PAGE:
Damian Thompson notes:

Two words stick out like a sore thumb from Cardinal Cormac Murphy-O’Connor’s otherwise unremarkable address to the General Synod this afternoon: “Ecclesial Community”. This is the Roman Catholic Church’s description of bodies that call themselves Churches but are not recognised as such. I never thought I would hear it pass the Cardinal’s lips in an address to the Church of England’s governing body.

I wonder if that is why extracts from the text of the Cardinal’s speech were marked STRICTLY EMBARGOED before 4pm this afternoon – there was nothing else newsworthy in the press release, unless you count as news the fact that +Cormac is in favour of Church unity.

Here is the quote: “Divisions within any Church or Ecclesial Community impoverish the communion of the whole Church. We Roman Catholics cannot be indifferent to what is happening to our friends in the Anglican Communion and, in particular, in the Church of England.”

Why not just say “divisions within any Church impoverish etc”? Because, in 2000, Cardinal Ratzinger sent a note to the heads of bishops’ conferences telling them that they should not use the term “sister churches” when speaking of “the Anglican Communion and non-catholic ecclesial communities”. The term “sister church” is reserved for bodies that have preserved a valid episcopate and Eucharist – ie, the Orthodox and other Eastern Churches.

Anglicans were outraged by this clarification, while simultaneously pressing ahead with plans for women bishops – ie, wanting to have their cake and eat it. Sorry, guys, but you can hardly expect Rome to rethink its declaration that Anglican orders are null and void when you do something that Catholics believe the Church is forbidden to do by Christ’s example.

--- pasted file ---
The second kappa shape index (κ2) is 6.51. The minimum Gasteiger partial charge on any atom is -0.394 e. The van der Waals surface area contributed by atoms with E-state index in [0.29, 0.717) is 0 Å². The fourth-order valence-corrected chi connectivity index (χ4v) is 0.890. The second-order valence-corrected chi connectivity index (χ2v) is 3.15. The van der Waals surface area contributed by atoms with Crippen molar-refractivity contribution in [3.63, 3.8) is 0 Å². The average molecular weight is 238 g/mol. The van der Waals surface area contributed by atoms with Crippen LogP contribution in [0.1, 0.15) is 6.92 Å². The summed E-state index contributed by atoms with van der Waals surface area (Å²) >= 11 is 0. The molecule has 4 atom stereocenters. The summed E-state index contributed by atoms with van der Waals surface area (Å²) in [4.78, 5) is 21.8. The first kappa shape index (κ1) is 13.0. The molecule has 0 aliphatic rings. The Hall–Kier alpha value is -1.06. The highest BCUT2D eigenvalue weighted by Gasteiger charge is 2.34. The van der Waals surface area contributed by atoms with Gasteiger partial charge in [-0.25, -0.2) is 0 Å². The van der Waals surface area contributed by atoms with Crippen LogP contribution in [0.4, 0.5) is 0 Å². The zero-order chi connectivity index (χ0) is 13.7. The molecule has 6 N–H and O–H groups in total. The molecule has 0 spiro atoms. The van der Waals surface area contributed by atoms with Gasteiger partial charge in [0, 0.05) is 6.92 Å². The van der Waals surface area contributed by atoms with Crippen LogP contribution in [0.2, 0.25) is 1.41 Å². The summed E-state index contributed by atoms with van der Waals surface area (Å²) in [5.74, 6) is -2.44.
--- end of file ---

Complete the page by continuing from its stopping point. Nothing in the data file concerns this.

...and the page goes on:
Cardinal Murphy-O’Connor is a former co-chairman of ARCIC, an Anglican-Roman Catholic “commission” which, in the 1970s, seemed to be working toward some sort of corporate reunion. That is now impossible, as Joseph Ratzinger was among the first to recognise.

+Cormac’s speech today is laced with nostalgia for those far-off days of ARCIC chin-wagging. It’s no secret that his thinking on these questions is very different from the Pope’s, at least in emphasis. But there is the phrase, bang slap in the middle of the press release: Ecclesial Community. Non-Church. What clearer demonstration could there be that, to quote Clifford Longley, ecumenism is yesterday’s word?

Now perhaps Mr. Thompson makes too much out of this.  I don’t know.  However, it occurs to me that in conjunction with the latest buzz about Rome preparing to offer a personal prelature to the Traditional Anglican Communion, perhaps this is a well placed stick to go along with that carrot?

I find this a particularly provocative idea because one of Mr. Thompson’s commenters had this to say in response to his post:

‘Anglicans were outraged by this clarification’.

I don’t know why we should be, and personally I don’t know many who are. I understand that the Roman Catholic Church is compelled by its theological position to conclude that Anglican orders and null and void and that the Anglican eucharist is defective. I don’t hold to this theology myself (if I did, I would become a Catholic), but I don’t resent or blame anyone who does, I simply think they are wrong. But their being wrong doesn’t affect my position in any way, so what possible reason is there for outrage? I can only conclude that if some of my fellow Anglicans are outraged it is because they are secretly or subconsciously worried that the Catholic Church might be right.

Oh, She might be! She might be!